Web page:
In Anaheim alone, where Disneyland markets a fantasy vision of a happy America, the police shot 37 people between 2003 and 2011, killing 21 of them, mostly people of color. As is usual across the United States, all of the police officers involved were cleared of criminal wrongdoing.
"It was 4 o'clock in the afternoon -- in the neighborhood, there was a couple of children's parties going on," said Genevieve Huizar, the mother of Manuel Diaz. "They had jumpers for children to play on. My son was in the alley talking to a couple of friends. A police car came into the alley. The police got out. They pointed at him for some reason. When they pointed at him he ran. He ran around our apartment building, to the right. He was blocked by a gate. Officer Nick Bennallack came around the corner. He said he thought my son had a gun in his hand. It turned out to be my son's cellphone. My son was shot in the lower back. As Manuel was falling to his knees, the second bullet got him in the right side of the head."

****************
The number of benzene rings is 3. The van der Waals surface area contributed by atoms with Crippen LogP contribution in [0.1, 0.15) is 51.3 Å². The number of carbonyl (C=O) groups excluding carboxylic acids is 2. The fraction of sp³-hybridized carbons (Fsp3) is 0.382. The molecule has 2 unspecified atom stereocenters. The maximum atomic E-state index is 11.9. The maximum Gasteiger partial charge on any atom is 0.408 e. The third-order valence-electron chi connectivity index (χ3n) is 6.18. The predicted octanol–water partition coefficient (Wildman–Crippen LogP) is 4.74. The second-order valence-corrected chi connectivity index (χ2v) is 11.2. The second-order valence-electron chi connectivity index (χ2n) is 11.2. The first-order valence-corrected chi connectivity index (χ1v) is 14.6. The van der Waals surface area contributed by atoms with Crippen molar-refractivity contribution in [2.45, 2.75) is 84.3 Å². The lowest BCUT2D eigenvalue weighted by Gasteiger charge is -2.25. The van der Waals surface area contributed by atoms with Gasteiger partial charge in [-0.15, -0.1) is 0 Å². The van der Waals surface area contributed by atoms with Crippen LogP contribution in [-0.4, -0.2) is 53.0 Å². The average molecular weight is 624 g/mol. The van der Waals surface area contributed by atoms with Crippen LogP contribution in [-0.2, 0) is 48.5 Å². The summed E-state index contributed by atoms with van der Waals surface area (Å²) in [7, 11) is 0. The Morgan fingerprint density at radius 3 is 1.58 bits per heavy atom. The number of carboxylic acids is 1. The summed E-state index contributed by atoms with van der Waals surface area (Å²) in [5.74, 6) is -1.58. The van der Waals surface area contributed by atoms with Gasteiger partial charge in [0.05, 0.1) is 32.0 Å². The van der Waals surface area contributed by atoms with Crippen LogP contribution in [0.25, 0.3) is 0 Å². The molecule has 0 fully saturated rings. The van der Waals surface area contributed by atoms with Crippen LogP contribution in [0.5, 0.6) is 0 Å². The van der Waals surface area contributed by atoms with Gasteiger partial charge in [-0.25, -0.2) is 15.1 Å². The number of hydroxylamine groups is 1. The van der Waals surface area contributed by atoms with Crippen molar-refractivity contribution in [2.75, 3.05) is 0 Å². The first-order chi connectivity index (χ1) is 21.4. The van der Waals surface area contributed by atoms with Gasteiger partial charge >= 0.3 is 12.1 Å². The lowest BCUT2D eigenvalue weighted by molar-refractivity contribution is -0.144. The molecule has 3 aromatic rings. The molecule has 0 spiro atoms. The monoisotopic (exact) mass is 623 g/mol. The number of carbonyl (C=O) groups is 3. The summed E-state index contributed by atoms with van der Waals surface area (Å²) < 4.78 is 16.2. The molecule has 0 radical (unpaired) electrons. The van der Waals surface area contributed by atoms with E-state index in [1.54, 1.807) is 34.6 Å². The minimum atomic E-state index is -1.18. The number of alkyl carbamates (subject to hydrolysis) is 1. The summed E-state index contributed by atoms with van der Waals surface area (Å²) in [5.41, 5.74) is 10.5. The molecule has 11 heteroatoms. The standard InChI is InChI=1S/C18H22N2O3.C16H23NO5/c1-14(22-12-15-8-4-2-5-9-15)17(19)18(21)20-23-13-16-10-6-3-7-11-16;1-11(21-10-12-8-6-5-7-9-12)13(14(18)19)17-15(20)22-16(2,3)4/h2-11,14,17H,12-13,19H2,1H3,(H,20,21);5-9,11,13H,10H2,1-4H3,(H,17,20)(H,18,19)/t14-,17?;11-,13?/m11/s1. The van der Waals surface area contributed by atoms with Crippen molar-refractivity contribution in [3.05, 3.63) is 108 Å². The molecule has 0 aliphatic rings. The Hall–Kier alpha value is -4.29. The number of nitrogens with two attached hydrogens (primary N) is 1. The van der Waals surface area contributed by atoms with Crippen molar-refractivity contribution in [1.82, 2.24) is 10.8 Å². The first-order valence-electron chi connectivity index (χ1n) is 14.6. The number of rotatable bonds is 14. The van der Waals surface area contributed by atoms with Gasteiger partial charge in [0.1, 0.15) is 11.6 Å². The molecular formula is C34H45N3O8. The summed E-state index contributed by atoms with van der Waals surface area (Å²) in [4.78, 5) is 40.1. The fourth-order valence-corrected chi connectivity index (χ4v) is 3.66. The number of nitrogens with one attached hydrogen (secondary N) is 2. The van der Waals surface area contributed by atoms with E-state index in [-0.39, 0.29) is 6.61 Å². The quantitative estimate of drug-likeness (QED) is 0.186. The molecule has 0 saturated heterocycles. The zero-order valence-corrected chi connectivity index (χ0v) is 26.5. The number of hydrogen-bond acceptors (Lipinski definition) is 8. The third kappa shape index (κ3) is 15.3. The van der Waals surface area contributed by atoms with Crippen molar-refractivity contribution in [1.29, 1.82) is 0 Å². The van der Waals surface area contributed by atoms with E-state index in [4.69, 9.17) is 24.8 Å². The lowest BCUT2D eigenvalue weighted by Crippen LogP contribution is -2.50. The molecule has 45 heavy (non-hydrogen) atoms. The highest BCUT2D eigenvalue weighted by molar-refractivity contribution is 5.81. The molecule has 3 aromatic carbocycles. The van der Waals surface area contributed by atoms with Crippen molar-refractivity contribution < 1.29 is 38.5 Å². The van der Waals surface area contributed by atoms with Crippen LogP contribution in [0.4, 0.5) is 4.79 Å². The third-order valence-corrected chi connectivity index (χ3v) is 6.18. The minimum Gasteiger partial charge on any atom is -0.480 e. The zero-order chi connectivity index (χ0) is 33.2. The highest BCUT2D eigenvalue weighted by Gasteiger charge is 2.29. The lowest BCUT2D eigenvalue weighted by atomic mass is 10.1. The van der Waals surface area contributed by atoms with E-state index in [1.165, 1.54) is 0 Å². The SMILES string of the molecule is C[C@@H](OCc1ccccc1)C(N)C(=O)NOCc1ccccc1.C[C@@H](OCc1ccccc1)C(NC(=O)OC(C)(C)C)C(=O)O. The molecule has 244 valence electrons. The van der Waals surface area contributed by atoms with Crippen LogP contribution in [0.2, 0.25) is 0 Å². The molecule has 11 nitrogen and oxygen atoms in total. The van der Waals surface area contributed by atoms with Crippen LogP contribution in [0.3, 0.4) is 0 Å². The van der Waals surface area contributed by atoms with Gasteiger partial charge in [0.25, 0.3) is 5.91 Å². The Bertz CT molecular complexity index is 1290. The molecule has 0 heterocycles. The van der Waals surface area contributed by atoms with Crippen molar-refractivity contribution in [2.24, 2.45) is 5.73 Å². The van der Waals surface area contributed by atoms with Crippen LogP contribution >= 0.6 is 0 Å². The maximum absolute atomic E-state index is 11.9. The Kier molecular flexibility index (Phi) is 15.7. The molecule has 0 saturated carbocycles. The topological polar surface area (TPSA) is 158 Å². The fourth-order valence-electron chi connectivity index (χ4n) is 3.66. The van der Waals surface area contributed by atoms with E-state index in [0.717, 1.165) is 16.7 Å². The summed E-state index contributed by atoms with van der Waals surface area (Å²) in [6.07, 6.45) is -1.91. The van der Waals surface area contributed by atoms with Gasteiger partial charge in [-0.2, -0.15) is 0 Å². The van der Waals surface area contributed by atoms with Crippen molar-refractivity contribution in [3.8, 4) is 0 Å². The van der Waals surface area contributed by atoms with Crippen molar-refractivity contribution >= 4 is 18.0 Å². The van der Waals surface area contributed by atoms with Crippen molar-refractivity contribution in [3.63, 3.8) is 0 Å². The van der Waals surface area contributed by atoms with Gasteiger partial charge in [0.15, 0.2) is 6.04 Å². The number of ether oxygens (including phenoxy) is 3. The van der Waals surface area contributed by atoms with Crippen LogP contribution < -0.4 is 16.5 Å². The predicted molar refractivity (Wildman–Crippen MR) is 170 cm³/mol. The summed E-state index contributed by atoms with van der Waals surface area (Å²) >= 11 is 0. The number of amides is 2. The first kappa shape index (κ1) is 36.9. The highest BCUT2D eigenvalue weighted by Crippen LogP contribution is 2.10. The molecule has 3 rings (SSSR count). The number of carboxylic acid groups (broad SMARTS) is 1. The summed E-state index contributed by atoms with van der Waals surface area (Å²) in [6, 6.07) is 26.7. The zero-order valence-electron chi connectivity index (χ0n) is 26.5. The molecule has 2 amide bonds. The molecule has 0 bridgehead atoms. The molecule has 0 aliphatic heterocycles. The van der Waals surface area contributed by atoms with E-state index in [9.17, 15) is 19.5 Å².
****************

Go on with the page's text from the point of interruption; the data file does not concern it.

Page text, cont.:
"How could the police do this in broad daylight in front of children?" she asked. "My son wasn't doing anything. He wasn't on parole or probation. He wasn't committing a crime."
The Diaz shooting triggered an uprising in Anaheim. Residents hauled mattresses onto the streets and set them on fire. Crowds threw rocks, bottles and other projectiles at police. Police officers fanned out in the neighborhood to buy the cellphones of witnesses to the Diaz shooting in an attempt to keep any video of the killing from being made public, neighborhood residents told the media. The day after the killing, with protests still taking place, police chased and fatally shot Joel Acevedo. In response to the protests, members of the police force patrolled the streets in camouflage uniforms, as if they were at war.
"First they [the police] pushed him down," Marie Sales said of her son Paul Quintanar. "They searched him. Then they started to rough him up. He was talking to them. He complied with everything that they wanted. Then two to three officers were on top of him. He got scared. He was chased onto the 5 Freeway. They pulled guns on him. He was hit [by vehicles] and thrown to the onramp on the 5 Freeway. The police were never investigated."